Right and have all their buddies come in and play. And it’s truly an amazing event. It’s the largest single day fundraiser in South Carolina I’m told every year. And for our listeners, it’s fully subscribed. If you want to play in it, it’s tough to get a spot, but it’s always a lot of fun to come out and watch all the celebrities play. And if you get a chance to be able to go and watch the concert. And Paul, congratulations, all the great work you’ve done with that event. I can’t wait to get to September to get back to the event.
Charlie Rymer (35:26):
I want to finish Paul, a little bit about what you’re doing now, along with being an agent and managing some cool events. You’re actually teaching at the University of South Carolina and you’re teaching in the sports and entertainment department, teaching some undergrad classes. I’ve had a chance to talk with you about that a little bit. You keep telling me that you’re going to let me come up and talk to one of your classes, but I don’t get that invite. I hope I get to come up sometime and talk to one of your classes. I’m going to tell them some Paul Graham stories, but tell me a little bit about how much you enjoy that experience, being able to help shape young lives.
Paul Graham (35:59):
Yeah, so these two guys who I don’t know called me and said, “Hey, you want to come have lunch?” They were from the university and their sports entertainment department. And basically at that time, asked me if I’d be interested in being an adjunct professor. And at that time, I kind of had to look up what the word adjunct meant. And I went home and I was like, I’m not really sure I want to do this because I just wasn’t that great a student, like, I didn’t think of myself as being very academic, you know? So-
Charlie Rymer (36:27):
Did I ever tell you what I made in public speaking at Georgia Tech?
Paul Graham (36:31):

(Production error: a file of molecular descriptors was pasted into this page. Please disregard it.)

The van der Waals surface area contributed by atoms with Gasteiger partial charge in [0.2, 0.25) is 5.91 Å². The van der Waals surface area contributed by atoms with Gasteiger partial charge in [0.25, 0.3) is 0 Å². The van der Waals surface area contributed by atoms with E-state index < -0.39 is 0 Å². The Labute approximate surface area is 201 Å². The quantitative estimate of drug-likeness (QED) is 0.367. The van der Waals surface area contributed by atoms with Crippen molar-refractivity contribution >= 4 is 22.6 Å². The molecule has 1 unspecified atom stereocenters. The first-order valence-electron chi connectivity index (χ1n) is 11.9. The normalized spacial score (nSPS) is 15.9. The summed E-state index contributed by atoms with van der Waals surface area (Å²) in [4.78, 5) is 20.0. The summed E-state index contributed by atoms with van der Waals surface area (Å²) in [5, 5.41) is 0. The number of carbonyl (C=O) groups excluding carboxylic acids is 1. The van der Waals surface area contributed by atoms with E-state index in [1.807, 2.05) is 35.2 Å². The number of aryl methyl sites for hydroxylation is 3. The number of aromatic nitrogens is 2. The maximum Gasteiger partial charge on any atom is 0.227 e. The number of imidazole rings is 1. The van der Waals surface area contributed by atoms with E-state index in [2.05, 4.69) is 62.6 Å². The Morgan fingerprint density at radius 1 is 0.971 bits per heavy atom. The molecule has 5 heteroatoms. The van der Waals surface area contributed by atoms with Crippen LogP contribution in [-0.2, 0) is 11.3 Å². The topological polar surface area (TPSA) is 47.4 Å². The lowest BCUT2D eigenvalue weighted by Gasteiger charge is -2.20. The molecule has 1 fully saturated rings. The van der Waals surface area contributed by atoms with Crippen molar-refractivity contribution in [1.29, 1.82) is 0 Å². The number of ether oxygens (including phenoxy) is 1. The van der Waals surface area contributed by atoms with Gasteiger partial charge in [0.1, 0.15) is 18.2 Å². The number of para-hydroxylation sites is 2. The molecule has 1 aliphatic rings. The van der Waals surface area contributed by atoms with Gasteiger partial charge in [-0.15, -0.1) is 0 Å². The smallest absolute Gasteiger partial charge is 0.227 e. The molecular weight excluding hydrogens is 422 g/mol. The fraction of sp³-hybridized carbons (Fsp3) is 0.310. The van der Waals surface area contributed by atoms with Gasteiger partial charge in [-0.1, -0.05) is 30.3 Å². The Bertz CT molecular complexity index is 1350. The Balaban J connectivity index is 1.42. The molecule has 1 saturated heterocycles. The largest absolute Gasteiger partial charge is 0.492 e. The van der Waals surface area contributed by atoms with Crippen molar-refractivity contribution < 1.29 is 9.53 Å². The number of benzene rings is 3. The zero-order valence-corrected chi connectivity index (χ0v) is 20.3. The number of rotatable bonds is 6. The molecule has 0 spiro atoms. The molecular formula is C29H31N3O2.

Charlie Rymer (36:32):
I made a D in public speak at Georgia Tech.
Paul Graham (36:36):
[inaudible 00:36:36] where you are.
Charlie Rymer (36:36):
So thank the big man upstairs that poor academic performance in college still lets you do some cool things down the road.
Paul Graham (36:47):
Yeah. Yeah. So when I went home and talked to my wife about it, she was like, “You’re kidding me. You’d be great at this. Go ahead and do it.” So literally within the first two classes I was hooked and I taught basically a class. And then after a few years it was going so well, I went ahead and got my master’s and then became part of their faculty as a result of getting a master’s. So now that I’m doing that, I work with a great company called Empire Sports as you mentioned before and my bosses there and my whole team has been amazing in supporting me in this piece. And the university does the same because I can come and talk about things that I’m experiencing at work, in a sport and entertainment school and those kids just love it.
Paul Graham (37:34):
Like they just think it’s amazing. And I have a student today who I talked to, who’s doing a podcast and he’s doing it with another kid on sports. And they started ended up doing a video. They ended up doing actually a show. And I was like, listen, I got to have you talk to one of my clients. I mean, literally it was this morning. So the sports and entertainment department there is one of the best, if not the best in the country. And we have amazing people. Part of my piece is trying to help on the entertainment side as well as obviously the golf side. But sports has been fairly commonplace within the education piece there that they’re really looking to try to kind of build up the entertainment end of things. So that’s kind of what I’m doing and it’s been awesome.
Charlie Rymer (38:30):
That’s got to be a ton of fun. Knowing you as well as I do, you got to really enjoy getting to go in and spend time with those kids. Paul Graham, or as I call him “Super Agent” Paul Graham with Empire Sports. My longtime agent more important than my longtime friend. I’ve enjoyed our last 15 years together. And I’m looking forward to the next 15 or however much longer you’ll put up with me. And I appreciate you coming on the show today.
Paul Graham (38:55):
Charlie, keep up the good work, man. Thanks a lot. And I couldn’t be happier to have you as my client.
Charlie Rymer (39:01):
Yeah, I feel the same way Paul. Paul Graham folks, we appreciate you joining us for this episode of Balls in the Air. We’ll see you. And you’ll be able to hear us again next week for another cool episode of Balls in the Air. In the meantime, I remind everyone to listen and subscribe wherever they find podcasts. We appreciate you being with us.